Another way to help users notice important elements is to strategically place relevant content within the user’s field of view. For this application established a starting vantage point where the user can see the instruction board as well as the peli cases containing the satellite antenna parts - without turning around.
The explorer VR was developed for the Oculus Rift that tracks head and controller moment. This gives the user the ability to physically walk around in the virtual environment. A classic issue with VR applications is that users may forget about their physical space and thus walk into a nearby chair or wall, since those are not visible in the virtual world. A built-in guardian system shows a virtual grid when the user is approaching the edge of their play area (a predefined area in the physical world where the user can walk around without losing tracking or bumping into objects). The grid itself is however not always enough and it makes the user feel less immersed in the experience. For the Cobham experience we placed a dark ground tarp at the same size as our default play area, to conceptually guide the user about where to stand. Coupled with the fact, that most interactions can be reached from the starting spot we constrained movement to prevent user error without breaking immersion.
Many of our design decisions regarding the virtual environment may seem restrictive and less playful, but Cobhams target audience primarily consists of first time VR users who need to learn new interaction forms and act through an assembly scenario within a few minutes. As such we prioritized usability over a more explorative design for this case.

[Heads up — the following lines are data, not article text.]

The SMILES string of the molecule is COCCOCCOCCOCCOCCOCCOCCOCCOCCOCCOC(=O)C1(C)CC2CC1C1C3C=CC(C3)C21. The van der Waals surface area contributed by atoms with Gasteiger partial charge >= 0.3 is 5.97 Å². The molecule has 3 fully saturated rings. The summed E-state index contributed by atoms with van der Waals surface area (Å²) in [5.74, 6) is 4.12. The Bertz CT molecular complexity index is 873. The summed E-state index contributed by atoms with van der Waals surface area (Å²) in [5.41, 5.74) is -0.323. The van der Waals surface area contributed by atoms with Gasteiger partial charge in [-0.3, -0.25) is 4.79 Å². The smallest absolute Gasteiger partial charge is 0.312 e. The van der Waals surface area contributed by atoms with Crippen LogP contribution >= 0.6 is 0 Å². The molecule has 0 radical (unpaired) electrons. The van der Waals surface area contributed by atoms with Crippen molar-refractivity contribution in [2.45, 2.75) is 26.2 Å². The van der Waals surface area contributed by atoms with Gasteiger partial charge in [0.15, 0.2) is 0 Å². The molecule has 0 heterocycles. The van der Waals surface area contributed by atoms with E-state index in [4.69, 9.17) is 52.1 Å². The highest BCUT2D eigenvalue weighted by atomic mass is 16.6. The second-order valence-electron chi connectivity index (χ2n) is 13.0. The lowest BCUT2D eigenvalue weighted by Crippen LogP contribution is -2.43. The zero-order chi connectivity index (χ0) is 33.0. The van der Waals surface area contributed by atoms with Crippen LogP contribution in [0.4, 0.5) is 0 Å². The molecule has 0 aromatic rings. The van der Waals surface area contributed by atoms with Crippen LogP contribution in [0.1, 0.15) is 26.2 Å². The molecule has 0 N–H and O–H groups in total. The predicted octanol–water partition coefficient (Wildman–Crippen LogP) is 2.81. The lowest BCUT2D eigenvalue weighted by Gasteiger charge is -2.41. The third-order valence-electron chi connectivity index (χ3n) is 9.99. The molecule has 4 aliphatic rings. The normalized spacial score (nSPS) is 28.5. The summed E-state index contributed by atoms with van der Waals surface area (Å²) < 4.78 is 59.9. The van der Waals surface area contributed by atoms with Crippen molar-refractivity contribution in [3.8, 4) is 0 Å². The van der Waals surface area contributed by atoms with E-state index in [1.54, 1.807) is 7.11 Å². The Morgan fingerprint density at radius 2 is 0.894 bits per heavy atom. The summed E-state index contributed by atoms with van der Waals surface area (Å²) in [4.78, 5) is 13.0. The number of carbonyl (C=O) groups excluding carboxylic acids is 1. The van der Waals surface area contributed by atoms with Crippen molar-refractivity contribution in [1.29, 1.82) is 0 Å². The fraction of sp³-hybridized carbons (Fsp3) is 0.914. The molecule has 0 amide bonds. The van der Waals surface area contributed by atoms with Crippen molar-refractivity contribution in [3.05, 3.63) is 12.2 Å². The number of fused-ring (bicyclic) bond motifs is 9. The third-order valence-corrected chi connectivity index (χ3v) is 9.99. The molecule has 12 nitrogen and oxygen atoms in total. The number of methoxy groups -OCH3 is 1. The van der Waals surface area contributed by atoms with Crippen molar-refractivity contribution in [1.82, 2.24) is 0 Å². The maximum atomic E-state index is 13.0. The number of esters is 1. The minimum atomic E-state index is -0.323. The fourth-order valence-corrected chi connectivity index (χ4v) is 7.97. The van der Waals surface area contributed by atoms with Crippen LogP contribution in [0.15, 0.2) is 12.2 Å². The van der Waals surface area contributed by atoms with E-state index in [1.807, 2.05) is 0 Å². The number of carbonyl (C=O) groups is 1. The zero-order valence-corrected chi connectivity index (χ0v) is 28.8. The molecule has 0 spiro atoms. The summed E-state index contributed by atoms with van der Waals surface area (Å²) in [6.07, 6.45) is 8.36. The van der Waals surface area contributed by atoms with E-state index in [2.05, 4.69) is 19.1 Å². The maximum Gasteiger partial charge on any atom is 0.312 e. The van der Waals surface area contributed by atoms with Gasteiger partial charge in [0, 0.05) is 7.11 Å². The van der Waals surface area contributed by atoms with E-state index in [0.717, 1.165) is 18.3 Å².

Simplified interactions improve usability
The core interactions in Explorer VR revolves around placing satellite antenna parts, locking latches and plugging in wires. Our emphasis on high usability for first time users made us focus on simplifying interactions. We achieved this by only using one button for each of the controllers. Most VR controllers have various input methods and are clearly inspired by console controllers made for gaming.
Experienced VR users may use these to carry out various actions, but for first time users it takes a while to figure out the mapping between each button and interaction. When the user first enters the Explorer VR experience, they are asked to press both index trigger buttons to start the assembly process. This way we ensure the user has found the relevant input buttons before it is required of them to carry out more complicated interactions.
Another way to simplify interactions is to lower the need for precision. The user continuously places parts of the antenna and plugs in cables - simply by grabbing and moving them close to their destination. Parts need to be rotated correctly before they snap into place, but we give some leeway in this regard. In this sense we lower realism and get higher usability in return. If the application had been designed for training purposes rather than as a marketing tool, we would likely have valued precision and realism over usability.